Any other tips for me? I've been pretty motivated to work on this car lately....

csbuckn
06-04-09, 04:02 AM
You should probably still do the hose because it will drag that rust/discoloration back into the motor and who knows what the lower radiator hose looks like, but maybe you can just take it off and clean it out. I bet a cap, rotor, wire change would help some

77CDV
06-04-09, 02:23 PM
All the stuff I listed above is from the FSM diagnosis tree for "hesitation", which is what I'm thinking you mean when you say the car dogs out. If the ignition wires, plugs, and plug wires look bad, changing them can't hurt. Unless the distributor cap is cracked or there is obvious burning inside, I'd leave all that alone. The HEI unit is designed to last the lifetime of the car.

When was the last time you flushed the coolant? I do mine every Spring. It's overkill, I know, but I've never overheated yet, even at 75 with full AC across the southern Arizona desert in high Summer.

What else did you have in mind to work on this year? The kindest thing you can do for these old cars is to drive them. The really hate just sitting around, and let you know it by developing all sorts of expensive problems.

DopeStar 156
06-04-09, 06:24 PM
All the stuff I listed above is from the FSM diagnosis tree for "hesitation", which is what I'm thinking you mean when you say the car dogs out. If the ignition wires, plugs, and plug wires look bad, changing them can't hurt. Unless the distributor cap is cracked or there is obvious burning inside, I'd leave all that alone. The HEI unit is designed to last the lifetime of the car.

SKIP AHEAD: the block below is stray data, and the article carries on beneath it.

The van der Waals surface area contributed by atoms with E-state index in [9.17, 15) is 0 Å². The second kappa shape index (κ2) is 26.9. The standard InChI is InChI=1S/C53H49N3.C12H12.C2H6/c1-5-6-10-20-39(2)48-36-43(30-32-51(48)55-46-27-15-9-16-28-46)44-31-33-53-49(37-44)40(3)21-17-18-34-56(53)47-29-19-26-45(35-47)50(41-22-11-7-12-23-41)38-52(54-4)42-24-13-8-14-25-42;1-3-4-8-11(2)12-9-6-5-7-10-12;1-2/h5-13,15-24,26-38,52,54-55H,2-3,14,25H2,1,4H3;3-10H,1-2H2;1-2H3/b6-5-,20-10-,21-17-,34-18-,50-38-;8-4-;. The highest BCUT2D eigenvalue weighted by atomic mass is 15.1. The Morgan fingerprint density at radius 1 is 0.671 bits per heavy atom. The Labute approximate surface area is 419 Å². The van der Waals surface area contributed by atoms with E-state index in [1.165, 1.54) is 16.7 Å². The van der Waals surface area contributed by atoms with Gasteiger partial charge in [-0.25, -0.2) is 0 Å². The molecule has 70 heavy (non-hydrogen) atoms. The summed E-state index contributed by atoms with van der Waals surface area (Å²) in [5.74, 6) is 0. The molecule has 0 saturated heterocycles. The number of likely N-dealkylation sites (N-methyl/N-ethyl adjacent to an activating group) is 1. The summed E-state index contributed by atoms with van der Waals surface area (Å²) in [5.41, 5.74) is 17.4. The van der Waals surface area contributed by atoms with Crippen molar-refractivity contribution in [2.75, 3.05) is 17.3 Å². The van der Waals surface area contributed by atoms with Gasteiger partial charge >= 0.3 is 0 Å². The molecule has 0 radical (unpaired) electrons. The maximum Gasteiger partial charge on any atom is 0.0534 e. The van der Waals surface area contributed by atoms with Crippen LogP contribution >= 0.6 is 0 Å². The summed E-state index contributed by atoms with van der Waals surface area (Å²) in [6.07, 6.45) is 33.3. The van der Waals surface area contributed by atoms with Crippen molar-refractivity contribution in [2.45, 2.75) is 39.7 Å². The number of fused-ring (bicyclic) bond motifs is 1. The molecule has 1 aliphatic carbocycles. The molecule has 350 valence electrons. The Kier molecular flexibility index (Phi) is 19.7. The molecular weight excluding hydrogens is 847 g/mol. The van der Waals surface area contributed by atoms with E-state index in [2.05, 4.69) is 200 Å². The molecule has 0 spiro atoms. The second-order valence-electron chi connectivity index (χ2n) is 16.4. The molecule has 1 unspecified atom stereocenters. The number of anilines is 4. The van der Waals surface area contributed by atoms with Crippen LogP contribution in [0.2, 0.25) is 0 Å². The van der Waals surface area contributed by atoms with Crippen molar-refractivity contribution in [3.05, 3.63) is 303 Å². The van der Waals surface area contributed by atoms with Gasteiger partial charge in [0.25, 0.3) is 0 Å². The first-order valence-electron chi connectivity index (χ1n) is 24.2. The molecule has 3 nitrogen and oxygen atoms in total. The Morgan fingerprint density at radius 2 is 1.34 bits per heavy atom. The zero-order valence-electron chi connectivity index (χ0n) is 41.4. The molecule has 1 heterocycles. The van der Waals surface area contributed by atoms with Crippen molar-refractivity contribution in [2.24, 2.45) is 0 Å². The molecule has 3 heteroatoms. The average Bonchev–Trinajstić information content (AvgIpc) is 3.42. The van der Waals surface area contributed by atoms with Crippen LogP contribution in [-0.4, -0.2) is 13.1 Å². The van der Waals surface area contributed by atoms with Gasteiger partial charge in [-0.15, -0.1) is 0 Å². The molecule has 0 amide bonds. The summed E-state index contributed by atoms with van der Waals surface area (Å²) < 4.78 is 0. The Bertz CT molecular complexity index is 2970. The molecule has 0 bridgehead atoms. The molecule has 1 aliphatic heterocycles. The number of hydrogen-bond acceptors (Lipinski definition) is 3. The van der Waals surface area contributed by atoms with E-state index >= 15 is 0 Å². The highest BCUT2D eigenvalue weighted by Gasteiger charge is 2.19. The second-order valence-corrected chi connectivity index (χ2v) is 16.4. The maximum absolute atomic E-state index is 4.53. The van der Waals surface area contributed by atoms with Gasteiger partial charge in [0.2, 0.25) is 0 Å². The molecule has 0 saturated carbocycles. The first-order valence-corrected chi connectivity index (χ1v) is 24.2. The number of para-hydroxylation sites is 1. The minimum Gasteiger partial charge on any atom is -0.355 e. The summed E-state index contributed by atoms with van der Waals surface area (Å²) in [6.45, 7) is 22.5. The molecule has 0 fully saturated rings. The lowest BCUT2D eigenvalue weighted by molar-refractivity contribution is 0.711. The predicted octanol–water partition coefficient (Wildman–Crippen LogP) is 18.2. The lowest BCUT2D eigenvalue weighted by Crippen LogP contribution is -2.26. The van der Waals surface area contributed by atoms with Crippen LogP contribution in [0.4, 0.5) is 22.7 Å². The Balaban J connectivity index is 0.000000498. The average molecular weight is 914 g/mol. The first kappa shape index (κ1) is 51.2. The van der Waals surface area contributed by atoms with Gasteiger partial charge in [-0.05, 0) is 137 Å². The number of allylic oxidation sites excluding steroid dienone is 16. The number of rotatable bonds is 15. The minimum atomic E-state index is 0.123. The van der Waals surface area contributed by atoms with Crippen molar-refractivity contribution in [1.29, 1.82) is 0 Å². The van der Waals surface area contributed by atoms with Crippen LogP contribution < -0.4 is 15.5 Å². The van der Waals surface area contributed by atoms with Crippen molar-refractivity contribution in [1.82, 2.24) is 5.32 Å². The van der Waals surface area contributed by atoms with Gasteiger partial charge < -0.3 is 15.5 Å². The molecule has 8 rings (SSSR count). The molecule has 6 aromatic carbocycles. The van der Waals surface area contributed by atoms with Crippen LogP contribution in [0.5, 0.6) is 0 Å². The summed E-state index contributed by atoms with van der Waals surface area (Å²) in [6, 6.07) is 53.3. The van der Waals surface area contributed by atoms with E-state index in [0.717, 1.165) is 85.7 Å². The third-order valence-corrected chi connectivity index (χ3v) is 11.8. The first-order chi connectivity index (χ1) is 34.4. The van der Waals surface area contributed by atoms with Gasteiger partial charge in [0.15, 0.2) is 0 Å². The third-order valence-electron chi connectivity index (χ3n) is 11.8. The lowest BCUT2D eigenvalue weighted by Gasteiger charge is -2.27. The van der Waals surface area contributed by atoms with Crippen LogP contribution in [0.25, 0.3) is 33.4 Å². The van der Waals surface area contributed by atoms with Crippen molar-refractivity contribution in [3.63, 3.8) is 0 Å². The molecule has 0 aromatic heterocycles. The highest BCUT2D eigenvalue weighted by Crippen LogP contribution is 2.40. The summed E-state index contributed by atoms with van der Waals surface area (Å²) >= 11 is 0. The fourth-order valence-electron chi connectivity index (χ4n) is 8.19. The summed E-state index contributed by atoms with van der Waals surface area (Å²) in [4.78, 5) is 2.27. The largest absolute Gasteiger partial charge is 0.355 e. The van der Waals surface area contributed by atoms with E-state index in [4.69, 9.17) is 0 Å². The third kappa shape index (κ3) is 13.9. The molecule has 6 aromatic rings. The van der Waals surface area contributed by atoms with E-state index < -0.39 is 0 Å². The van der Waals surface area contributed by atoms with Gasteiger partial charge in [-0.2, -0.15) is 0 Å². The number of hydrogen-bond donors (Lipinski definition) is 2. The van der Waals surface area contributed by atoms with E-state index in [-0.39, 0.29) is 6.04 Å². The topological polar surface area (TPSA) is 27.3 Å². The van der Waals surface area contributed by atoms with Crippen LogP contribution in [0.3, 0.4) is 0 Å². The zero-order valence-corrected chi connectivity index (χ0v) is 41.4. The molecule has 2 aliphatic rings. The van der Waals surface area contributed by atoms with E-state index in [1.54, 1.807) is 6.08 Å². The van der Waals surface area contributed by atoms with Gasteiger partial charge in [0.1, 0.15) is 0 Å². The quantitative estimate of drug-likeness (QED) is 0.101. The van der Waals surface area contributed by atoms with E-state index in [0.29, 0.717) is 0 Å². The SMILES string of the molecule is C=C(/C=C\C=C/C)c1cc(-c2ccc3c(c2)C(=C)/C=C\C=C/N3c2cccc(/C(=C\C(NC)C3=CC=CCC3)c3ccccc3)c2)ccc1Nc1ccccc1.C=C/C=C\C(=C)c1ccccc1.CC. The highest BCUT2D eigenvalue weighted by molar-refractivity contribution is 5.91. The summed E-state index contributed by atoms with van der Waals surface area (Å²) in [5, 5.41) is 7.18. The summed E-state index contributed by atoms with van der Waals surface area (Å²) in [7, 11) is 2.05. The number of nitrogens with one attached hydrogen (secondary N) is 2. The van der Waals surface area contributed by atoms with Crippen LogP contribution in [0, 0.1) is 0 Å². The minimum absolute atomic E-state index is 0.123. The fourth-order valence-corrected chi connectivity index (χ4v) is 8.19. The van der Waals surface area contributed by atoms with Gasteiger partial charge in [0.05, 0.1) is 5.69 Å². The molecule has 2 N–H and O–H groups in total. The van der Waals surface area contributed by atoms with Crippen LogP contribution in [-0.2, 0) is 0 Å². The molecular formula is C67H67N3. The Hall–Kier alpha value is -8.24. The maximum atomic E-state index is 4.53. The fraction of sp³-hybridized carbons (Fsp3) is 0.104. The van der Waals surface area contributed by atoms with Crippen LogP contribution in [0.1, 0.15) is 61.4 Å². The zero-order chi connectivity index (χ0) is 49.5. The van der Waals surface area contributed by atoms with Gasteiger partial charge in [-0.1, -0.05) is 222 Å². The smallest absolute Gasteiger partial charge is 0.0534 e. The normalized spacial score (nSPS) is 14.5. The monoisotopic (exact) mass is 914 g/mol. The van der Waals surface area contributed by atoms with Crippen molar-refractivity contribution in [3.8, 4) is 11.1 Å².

When was the last time you flushed the coolant? I do mine every Spring. It's overkill, I know, but I've never overheated yet, even at 75 with full AC across the southern Arizona desert in high Summer.

What else did you have in mind to work on this year? The kindest thing you can do for these old cars is to drive them. The really hate just sitting around, and let you know it by developing all sorts of expensive problems.

The car is pretty rough looking. Needs plenty of bodywork and interior work but for now my goal is to get the car road ready before the end of June. Here's my list from the beginning of the spring.

1. Starting problem
2. Fuel leak
3. Bad idle
4. Poor acceleration
5. Burnt out lamps changed (a few have accumulated)
6. Interior reassembled
7. Registration/Insurance
8. Wheels balanced
9. Water leaks fixed